Update

Apple Denies Favouring Its Apps Over Competitors’

According to a report, Apple claims that it does not favor its apps when ranking search results for the iOS App Store, pushing back against findings in an investigation by The Wall Street Journal published yesterday, which depicts how less famous Apple apps often hold a higher echelon than better-reviewed software from third-party competitors.

The Wall Street Journal found that Apple’s apps ranked first in 60% of app categories on the App Store, which includes categories like books and maps where Apple’s offerings were far less famous than options from giant tech competitors like Amazon and Google.

For example, the giant tech’s Apple Books app, which doesn’t have a listed five-star rating or a wide range of downloads publicly available, is listed as the number one result when searching for “books” in the US version of the App Store. (Rankings can change slightly in other countries, but The Verge has confirmed Apple options often still hold No. 1 spots in the UK.) Yet Apple Books is listed as the 168th most popular app in the category by downloads.

Amazon’s Kindle app, which has a 4.8-star rating and has been rated 1.2 million times, is identified lower than Apple Books in search results, at No. 2 with a Featured App ad in between. It holds an echelon as the third most popular app in the Books category. The same situation plays out for Maps, where Apple’s offering is recognized higher in search results than Google Maps and Waze, which stands at the first and second spots, respectively, in the category. (Maps, similar to Calendar and Calculator, isn’t ranked among other navigation apps since it is pre-loaded on iOS.)In fact, the giant tech reportedly once mulled over forcibly removing all apps with less than a two-star rating, but former App Store review lead Phillip Shoemaker told WSJ that his team, which proposed the removal in 2015, was told it would kill Apple’s Podcasts app, which had less than a two-star rating at the time. Many of Apple’s apps no longer have ratings attached.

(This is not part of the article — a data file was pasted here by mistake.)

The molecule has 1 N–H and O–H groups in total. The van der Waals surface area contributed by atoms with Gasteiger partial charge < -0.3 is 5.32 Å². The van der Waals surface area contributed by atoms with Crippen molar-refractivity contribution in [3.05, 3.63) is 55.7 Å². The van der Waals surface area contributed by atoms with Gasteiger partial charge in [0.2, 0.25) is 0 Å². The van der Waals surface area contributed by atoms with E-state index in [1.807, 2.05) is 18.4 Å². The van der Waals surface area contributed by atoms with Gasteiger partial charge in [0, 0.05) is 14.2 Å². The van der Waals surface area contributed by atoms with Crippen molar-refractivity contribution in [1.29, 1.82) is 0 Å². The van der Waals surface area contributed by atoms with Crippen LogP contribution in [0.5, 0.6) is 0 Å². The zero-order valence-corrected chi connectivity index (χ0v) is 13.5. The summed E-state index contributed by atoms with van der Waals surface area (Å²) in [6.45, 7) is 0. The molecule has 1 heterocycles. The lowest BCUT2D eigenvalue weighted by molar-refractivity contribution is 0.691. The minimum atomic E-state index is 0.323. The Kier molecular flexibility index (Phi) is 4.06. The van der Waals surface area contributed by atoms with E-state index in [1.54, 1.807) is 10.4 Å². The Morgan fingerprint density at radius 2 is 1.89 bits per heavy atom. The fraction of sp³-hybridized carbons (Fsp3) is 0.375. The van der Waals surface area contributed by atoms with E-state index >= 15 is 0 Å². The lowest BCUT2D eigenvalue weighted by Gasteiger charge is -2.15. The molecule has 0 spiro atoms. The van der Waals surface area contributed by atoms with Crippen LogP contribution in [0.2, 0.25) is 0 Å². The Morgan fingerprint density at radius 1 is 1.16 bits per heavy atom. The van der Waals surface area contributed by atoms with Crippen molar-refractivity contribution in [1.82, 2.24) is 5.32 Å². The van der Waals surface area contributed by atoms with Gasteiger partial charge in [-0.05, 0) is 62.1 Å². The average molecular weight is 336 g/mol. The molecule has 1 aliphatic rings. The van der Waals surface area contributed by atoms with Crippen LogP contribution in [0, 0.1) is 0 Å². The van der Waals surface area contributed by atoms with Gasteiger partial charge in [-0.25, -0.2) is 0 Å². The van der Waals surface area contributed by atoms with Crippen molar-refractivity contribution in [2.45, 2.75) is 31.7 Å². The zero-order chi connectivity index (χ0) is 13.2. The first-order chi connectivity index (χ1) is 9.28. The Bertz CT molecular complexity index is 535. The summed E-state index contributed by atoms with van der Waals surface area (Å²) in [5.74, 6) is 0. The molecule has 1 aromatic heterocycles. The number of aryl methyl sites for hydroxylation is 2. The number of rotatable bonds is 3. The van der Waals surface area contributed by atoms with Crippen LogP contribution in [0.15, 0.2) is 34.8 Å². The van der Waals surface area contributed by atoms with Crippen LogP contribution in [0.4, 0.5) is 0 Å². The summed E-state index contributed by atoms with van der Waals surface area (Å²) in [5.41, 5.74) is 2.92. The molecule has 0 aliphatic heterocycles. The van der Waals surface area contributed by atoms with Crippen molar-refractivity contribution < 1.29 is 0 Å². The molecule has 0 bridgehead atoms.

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James J

James has been writing about tech since 2009 after spending 25 years in a computer research lab studying and improving the future of computers. He watches Netflix sci-fi with his pet, enjoying spicy snacks.
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